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How much does an eCommerce website cost to build?

how much does an eCommerce website cost to build?

So you’ve got a rock-solid business idea. But how much is it going to cost you to take what’s inside your head and turn it into a beautiful, fully-functioning online store?

The short answer: it depends.

Because every eCommerce website is unique, it’s difficult to pinpoint exact costs from the get-go. But once you know the factors behind website development costs overall, you can get a clearer idea of the budget you’ll need to start an online store,

In this blog, we’ll break down all the major aspects of eCommerce website costs and explore strategies to keep your costs to a minimum when launching your online business idea.

button to launch your Wix eCommerce store

5 top factors that impact eCommerce website costs

01. Number of pages

One of the biggest defining variables is the size of your store. Most eCommerce websites will grow to have hundreds of pages, spanning category pages, product detail pages, and other purposeful landing pages.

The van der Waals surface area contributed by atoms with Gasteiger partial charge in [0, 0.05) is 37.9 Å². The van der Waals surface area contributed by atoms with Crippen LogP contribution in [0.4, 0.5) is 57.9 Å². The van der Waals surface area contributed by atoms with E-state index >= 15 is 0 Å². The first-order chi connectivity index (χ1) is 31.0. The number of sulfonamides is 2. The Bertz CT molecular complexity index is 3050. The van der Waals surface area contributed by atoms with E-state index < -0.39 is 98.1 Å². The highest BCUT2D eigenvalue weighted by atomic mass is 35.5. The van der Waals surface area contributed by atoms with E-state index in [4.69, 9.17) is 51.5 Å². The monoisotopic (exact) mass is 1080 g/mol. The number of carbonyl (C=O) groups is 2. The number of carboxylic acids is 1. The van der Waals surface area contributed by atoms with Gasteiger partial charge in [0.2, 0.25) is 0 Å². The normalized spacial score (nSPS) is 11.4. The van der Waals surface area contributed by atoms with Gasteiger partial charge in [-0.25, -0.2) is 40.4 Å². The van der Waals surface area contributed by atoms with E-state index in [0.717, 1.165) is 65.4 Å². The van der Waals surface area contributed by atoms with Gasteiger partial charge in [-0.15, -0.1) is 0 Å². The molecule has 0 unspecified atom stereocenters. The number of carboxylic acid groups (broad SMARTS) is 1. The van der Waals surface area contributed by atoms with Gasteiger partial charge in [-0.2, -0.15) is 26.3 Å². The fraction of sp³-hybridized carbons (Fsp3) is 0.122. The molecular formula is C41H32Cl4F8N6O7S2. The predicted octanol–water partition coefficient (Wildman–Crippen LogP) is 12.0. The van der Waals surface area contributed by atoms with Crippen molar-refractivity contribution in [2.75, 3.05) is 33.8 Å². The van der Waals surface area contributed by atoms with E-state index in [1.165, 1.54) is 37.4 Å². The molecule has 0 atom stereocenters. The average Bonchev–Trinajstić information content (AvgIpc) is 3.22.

In general, the more pages you have, the most costs you may incur in terms of website storage, bandwidth, and design. While you may not know the exact number of page you’ll need, start by asking yourself these key questions:

  • How many categories and products do you plan on launching with?

  • How many product variations do you anticipate having?

  • What content does your site need to include?

  • How do competitors lay out their site?

02. Design and user experience (UX)

A whopping 94% of shoppers’ first impressions specifically relate to your website’s design, according to WebFX. That means that nearly every customer expects to see a beautiful, well-branded site—which may, in turn, require the touch of a highly skilled web designer.

But rather than just creating an eye-catching website, you’ll want to build an eCommerce store that’s also user-friendly. That’s where your site’s UX comes in. The ultimate goal of your site’s UX design is to reduce the number of clicks (or taps) it takes for a shopper to find a product and complete a purchase.

In eCommerce, successful UX involves a number of things: easy-to-navigate menus, detailed product images, mobile-friendly pages, smooth checkout, and more. Depending on the complexity of your site, your design and development costs may vary.